Wednesday, July 15, 2009

*Bleep* the National League

What's the secret to American League All-Star game dominance?
[T]he greatest pregame speech since Rockne invoked the Gipper, one laced with profanity and delivered to the American League All-Stars every year.
Huh? A profanity-laced anti-NL tirade? What old-schooler still has the gonads to bring that?
Ichiro Suzuki, the Seattle Mariners’ wisp of an outfielder, a man who still uses a translator to do interviews with English-speaking reporters – and happens to be baseball’s amalgam of Anthony Robbins and George Carlin. Every year, after the AL manager addresses his team, Ichiro bursts from his locker, a bundle of kinetic energy, and proceeds, in English, to disparage the National League with an H-bomb of F-bombs.
Sportswriters got the secret out last year in New York.
The exact words are not available. Players are too busy laughing to remember them. Ichiro wouldn’t dare repeat them in public. So here’s the best facsimile possible.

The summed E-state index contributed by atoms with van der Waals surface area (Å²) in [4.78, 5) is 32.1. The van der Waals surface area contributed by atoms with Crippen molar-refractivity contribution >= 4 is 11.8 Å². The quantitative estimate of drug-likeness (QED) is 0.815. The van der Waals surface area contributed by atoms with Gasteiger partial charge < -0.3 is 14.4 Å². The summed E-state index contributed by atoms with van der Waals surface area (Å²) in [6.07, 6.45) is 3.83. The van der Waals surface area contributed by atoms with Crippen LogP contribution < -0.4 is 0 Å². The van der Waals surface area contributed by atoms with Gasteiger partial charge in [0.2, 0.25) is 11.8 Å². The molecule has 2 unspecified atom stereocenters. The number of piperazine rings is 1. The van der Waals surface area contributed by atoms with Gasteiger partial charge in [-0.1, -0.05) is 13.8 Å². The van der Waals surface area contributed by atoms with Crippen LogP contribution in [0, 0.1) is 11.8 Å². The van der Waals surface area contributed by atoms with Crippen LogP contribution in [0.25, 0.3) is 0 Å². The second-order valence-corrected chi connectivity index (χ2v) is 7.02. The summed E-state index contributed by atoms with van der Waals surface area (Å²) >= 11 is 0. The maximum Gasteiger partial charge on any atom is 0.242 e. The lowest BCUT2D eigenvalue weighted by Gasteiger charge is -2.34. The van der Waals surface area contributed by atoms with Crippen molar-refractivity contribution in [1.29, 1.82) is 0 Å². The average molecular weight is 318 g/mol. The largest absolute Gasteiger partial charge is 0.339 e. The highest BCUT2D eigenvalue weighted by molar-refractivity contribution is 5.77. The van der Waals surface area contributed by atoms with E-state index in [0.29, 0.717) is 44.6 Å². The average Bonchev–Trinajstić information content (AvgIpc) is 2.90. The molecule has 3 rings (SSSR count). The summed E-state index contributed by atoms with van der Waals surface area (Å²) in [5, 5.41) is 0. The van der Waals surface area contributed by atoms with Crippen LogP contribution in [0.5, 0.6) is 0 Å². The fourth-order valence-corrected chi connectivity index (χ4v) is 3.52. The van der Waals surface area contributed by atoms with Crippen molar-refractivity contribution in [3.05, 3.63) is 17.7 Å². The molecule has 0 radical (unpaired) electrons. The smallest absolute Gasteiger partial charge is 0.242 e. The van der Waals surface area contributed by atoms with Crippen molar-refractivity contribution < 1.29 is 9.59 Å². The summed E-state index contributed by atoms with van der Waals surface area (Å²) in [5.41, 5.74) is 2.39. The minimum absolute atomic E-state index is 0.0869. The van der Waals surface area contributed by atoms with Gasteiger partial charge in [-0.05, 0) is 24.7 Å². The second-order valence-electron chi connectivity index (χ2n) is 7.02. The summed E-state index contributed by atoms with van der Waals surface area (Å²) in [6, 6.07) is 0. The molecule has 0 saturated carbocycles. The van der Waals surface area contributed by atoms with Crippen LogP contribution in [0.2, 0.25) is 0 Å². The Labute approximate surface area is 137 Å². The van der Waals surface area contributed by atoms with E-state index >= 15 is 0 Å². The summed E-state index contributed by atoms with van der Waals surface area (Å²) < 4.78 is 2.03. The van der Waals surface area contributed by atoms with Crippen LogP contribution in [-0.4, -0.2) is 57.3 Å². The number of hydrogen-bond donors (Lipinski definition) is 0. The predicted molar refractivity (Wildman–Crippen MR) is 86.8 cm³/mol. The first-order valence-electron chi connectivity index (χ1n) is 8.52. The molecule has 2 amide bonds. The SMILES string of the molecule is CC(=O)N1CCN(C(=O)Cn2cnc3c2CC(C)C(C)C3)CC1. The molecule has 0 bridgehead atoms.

“Bleep … bleep bleep bleep … National League … bleep … bleep … bleeeeeeeeep … National – bleep bleep bleepbleepbleep!”

Ichiro was asked how much he believes the speech has contributed to the AL dominance that has stretched more than a decade now. "I've got to say over 90 percent," he said.
Apparently, he didn't get a chance to give the speech this year, but no difference: the AL still won (as they did for the four years preceding Ichiro's presence).
The NL's losing streak is as long as Ryan Franklin's beard, and just as mangy.

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